New lending law helps college students

Federal bill tightens up bank lending programs

April 19, 2010
by Jamie Santiago | Staff Writer

As an incentive to help students pay loans after graduation, the federal student loan program is changing, doubling the Pell Grant program and making sure private banks no longer issue student loans.

President Obama signed legislation March 30 for the Education Reconciliation Act of 2010. The law will save taxpayers approximately $68 billion, by cutting out banks as middlemen, the president said. This piece of legislation will also end government subsidies to banks. Instead, private companies under contracts with the Department of Education, will directly provide loans to college students.

Expanding Pell grants will help make college affordability by increasing individual grants to almost $6,000 by 2017. By 2020, 820,000 more will be added, according to Obama.

According to Financial Aid Supervisor Kimberly Cortijo, the financial aid office at City College is preparing for the upcoming changes.

“The Sacramento City College Financial Aid Office has been aware of these upcoming changes for many months now,” Cortijo said. “And because we expected that this legislation would become law, we have been preparing to make the transition from the Federal Family Educational Loan Program to the Direct Loan Program so that our students will continue to have access to student loans.”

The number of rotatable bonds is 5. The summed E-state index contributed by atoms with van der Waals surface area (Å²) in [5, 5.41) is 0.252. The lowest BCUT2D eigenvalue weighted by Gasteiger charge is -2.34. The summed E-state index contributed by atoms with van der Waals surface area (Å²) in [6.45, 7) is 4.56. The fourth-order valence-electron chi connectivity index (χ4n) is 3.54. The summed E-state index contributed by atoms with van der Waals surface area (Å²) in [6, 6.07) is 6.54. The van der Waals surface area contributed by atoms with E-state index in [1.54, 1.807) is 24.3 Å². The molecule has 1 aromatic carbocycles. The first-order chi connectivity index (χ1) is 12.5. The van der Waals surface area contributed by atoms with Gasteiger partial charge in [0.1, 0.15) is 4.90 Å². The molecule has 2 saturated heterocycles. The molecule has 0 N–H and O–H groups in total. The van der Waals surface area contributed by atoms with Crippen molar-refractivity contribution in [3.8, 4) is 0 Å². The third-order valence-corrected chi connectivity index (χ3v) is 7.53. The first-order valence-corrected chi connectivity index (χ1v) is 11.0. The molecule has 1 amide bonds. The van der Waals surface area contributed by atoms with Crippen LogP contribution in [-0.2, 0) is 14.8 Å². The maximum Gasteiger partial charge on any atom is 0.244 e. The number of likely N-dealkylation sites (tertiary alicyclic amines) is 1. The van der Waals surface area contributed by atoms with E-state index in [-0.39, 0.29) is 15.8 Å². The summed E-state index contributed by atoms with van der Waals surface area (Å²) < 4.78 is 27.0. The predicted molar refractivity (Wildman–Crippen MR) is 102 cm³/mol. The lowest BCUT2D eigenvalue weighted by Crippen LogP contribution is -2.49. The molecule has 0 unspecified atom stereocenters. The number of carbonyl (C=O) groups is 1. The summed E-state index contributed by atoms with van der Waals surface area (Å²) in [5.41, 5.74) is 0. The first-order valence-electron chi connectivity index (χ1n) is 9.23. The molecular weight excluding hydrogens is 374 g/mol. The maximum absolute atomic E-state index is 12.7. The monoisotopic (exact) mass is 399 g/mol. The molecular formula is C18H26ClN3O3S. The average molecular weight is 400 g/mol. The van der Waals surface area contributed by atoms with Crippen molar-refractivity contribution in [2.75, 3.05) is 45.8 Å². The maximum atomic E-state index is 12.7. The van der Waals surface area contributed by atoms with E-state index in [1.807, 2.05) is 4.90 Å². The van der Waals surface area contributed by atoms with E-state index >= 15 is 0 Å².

The biggest change for students will be that they no longer have a choice of lenders to select from since they will receive loans directly from the Department of Education, Cortijo said.

According to Cortijo, the loan application process will also change, but details have yet to be finalized.

Students will have access to all facts regarding this program no later than July 1, when the law goes into effect, Cortijo said. The eligibility requirement for loans will remain unchanged; however, the benefits of borrowing may differ compared to what students may be receiving from their current lender.

“I support it. I think that’s good,” said business major Tiano Mason. “It will save me a lot of money when I get up out of here.”


Leave a Reply

Fill in your details below or click an icon to log in: Logo

You are commenting using your account. Log Out /  Change )

Google+ photo

You are commenting using your Google+ account. Log Out /  Change )

Twitter picture

You are commenting using your Twitter account. Log Out /  Change )

Facebook photo

You are commenting using your Facebook account. Log Out /  Change )


Connecting to %s